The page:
"Yes, well, it's nothing mystical," said Ender. "I think of it as being like the mark of Cain. You don't make many friends, but nobody hurts you much either."

Have you heard about Cuil? It's a new search engine built by some former Google employees. Supposedly it indexes 3X as many web pages as Google and is attempting a completely different approach to determining relevance and claims to be less reliant on popularity. I like some of their ideas but I've gotten nothing out of performance. So far it's taking forever for me to access the search screen and I've only seen numbers of results, no actual links. I hope that it can get better and maybe if traffic slows down the site'll work better in the Trinity environment. The general consensus on the cataloging lists I follow says, "Wait for 'Cuiler.'"

That's it for today's episode of "Random stuff bouncing around Everett's head."

Verse of the day:

"And God spoke all these words, saying,

"I am the LORD your God, who brought you out of the land of Egypt, out of the house of slavery.

"You shall have no other gods before me.

"You shall not make for yourself a carved image, or any likeness of anything that is in heaven above, or that is in the earth beneath, or that is in the water under the earth. You shall not bow down to them or serve them, for I the LORD your God am a jealous God, visiting the iniquity of the fathers on the children to the third and the fourth generation of those who hate me, but showing steadfast love to thousands of those who love me and keep my commandments." Exodus 20:1-6 (ESV)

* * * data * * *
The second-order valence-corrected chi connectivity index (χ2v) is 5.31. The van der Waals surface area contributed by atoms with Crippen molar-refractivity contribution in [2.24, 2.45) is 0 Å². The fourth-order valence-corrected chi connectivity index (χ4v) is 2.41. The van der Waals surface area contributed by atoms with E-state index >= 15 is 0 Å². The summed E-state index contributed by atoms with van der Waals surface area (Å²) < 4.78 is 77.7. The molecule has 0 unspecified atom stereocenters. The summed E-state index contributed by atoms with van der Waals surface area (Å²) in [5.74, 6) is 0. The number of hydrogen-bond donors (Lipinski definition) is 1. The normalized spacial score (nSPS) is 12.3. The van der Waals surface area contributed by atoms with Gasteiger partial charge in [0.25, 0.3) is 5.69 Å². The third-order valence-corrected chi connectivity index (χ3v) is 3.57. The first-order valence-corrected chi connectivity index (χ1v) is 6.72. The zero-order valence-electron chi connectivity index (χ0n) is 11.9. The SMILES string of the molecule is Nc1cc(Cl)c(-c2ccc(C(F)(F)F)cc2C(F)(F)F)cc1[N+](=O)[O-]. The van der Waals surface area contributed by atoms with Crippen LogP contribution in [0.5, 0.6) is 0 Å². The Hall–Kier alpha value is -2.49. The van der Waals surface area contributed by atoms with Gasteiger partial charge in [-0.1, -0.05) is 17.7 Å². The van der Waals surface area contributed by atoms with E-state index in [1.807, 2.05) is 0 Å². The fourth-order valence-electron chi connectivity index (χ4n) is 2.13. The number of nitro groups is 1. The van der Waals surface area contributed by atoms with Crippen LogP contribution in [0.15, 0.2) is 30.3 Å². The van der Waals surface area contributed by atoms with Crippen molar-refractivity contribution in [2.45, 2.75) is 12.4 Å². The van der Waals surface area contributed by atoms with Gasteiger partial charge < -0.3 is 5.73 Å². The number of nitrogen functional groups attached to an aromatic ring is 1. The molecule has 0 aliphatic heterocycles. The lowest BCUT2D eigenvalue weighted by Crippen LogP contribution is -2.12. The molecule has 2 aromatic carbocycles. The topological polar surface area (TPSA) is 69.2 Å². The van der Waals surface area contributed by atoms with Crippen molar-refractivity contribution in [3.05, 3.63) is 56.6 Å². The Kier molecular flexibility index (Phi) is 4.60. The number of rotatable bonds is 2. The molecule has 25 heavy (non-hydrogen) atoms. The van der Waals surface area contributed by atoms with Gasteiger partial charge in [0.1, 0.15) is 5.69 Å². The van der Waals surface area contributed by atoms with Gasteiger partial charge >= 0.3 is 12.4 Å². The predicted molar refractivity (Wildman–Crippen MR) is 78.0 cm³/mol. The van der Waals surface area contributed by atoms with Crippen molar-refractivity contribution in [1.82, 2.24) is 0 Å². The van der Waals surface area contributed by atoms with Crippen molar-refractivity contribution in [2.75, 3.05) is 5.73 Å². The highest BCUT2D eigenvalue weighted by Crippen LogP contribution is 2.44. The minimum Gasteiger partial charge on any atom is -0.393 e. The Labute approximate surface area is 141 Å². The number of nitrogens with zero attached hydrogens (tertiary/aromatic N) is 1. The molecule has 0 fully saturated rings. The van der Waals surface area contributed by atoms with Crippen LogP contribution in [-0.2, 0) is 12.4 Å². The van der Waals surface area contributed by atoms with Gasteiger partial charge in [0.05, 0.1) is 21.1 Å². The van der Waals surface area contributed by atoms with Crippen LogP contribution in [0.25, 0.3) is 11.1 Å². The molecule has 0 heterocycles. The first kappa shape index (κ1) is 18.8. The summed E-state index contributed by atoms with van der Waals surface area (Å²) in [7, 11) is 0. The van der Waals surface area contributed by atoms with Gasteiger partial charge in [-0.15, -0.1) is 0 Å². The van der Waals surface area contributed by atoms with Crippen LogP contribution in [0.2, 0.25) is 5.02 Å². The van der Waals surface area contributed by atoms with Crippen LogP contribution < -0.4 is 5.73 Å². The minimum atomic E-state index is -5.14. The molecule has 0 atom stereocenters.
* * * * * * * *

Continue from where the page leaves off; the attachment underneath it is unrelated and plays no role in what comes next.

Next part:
4 comments:

Becca said...

I've been musing about the Roman numerals question for copyright dates. Nothing definitive, but I have a theory:

The dates you cite roughly correspond with the Art Deco moment, and the switch to Roman numerals may have been one way to stylistically deviate from the norm. The return to Arabic numerals in the 50s would coincide with the beginning of Modernism and Post-Modernism, which might logically make the switch to move away from "ancient" numbering.

Arabic numbers appear on Modern and Post-Modern clocks, while Roman numerals appear on Art Deco clocks--the lines of Roman numerals better fit the overall styles of clocks.

The title page designs, cover designs, and inside cover designs may provide some clues--if they are deco-inspired, that would support the theory.

The only other thing I can think of is the advent of film, and the filmmakers' usage of Roman numeral to reflect copyright. Maybe the publisher switched so it would look cool.

Geron said...

when you get ready, i'll let you borrow all of the ender books

Everett said...

Thanks for throwing that Art Deco suggestion up there, Becca. It never would have occurred to me. It seems plausible, though. If true it might also account for the practice in movies. Of course the use of Roman numeral copyright dating has persisted much longer in the film format than with books.

Everett said...

Thanks, Geron. I've got the first three, but I'll be happy to borrow the others when I come down at the end of the month.